I used to be an evangelical Christian. I helped lead people in worship, or “ushered them into the presence of God,” as we used to say. I traveled the world crooning out the message of the gospel at conferences hosted by my church, a mostly white evangelical megachurch in the suburbs of Chicago. On the weekends I sang for as many as 16,000 people. It was a lofty thing to be part of, a “calling” I believed in wholeheartedly. During the years that I served in this congregation, before I walked away from the religion I’d grown up with and embraced even more intensely in college, racial reconciliation as a ministry focus became more prevalent in my church. This term—”racial reconciliation”—may be most familiar to those in religious communities. Back then, I understood it to be a kind of evangelical model for tackling racism in the church, one that emphasized diversity, relationships, and the need to address systemic causes fueling racism in society. However, these same ideals and goals are also embodied in more widely known terms like racial justice and social justice.
When the leadership team decided to do a series of services focused on this topic, I was drafted to tell a piece of my story. As a biracial woman — and usually the only woman of color singing on stage — it seemed my time had come. I wrote a brief account, summarizing in one minute a personal experience with racism. The memory I chose to relate involved a family in that church, though I didn’t reveal that detail. I told the congregation about how a former white boyfriend’s parents, particularly his mother, persuaded him to end our relationship because they were uncomfortable with my blackness. I said the fact that they were all Christians undermined my confidence in God’s love for me; it made me wonder if He loved white Christians more than black ones. I sang a song about love and unity and building bridges.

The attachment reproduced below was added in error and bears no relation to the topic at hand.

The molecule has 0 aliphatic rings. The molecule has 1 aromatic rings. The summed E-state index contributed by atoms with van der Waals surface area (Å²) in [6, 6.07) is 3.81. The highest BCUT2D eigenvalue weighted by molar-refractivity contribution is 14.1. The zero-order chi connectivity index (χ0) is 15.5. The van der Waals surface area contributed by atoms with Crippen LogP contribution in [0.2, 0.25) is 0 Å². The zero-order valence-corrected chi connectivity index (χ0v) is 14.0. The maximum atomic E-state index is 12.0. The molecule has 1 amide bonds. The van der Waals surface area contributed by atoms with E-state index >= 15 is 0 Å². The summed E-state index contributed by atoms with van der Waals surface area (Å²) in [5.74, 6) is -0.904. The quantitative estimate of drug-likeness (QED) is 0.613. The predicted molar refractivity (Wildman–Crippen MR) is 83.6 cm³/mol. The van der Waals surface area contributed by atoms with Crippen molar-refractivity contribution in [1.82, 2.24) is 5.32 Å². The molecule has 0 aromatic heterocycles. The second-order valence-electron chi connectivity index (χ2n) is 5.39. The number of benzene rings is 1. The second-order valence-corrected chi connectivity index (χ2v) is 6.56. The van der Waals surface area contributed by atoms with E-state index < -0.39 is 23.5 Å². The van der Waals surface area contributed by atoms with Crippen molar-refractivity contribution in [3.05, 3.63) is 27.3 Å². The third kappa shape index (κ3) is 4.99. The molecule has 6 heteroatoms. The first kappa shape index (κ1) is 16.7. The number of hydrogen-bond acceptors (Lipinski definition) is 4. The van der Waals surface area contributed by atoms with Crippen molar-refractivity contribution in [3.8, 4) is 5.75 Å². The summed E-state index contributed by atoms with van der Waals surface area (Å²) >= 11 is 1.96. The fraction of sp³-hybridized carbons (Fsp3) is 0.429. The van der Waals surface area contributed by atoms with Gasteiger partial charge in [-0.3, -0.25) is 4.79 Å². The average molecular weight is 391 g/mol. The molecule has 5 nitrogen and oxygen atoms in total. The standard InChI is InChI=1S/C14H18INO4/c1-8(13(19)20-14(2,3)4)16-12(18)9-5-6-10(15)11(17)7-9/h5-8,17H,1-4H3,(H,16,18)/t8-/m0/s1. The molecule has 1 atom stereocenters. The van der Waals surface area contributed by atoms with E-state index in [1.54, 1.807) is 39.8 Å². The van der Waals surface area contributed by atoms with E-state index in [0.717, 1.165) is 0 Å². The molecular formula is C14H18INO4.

People came up to me afterwards, some weeping, apologizing for random things. Looking for absolution that I could not give. Seeing in me — at least for a moment — the entire black community, because for better or worse, we are never singular, always plural. I soaked it up. In that era of my life, I wanted to believe I was like Esther and had been called “‘for such a time as this’ (NIV, Esther 4:14).” I was inspired and hopeful. Maybe the church could help bridge that space between black and white. Maybe because I’d come from both places, I was uniquely equipped to be part of that healing. I love my family—black and white. But there had been a rift long ago, and I’d grown up occupying the expanse between them. It was lonely and I was sick of it. I wanted healing for myself and, on a larger scale, for all of us.
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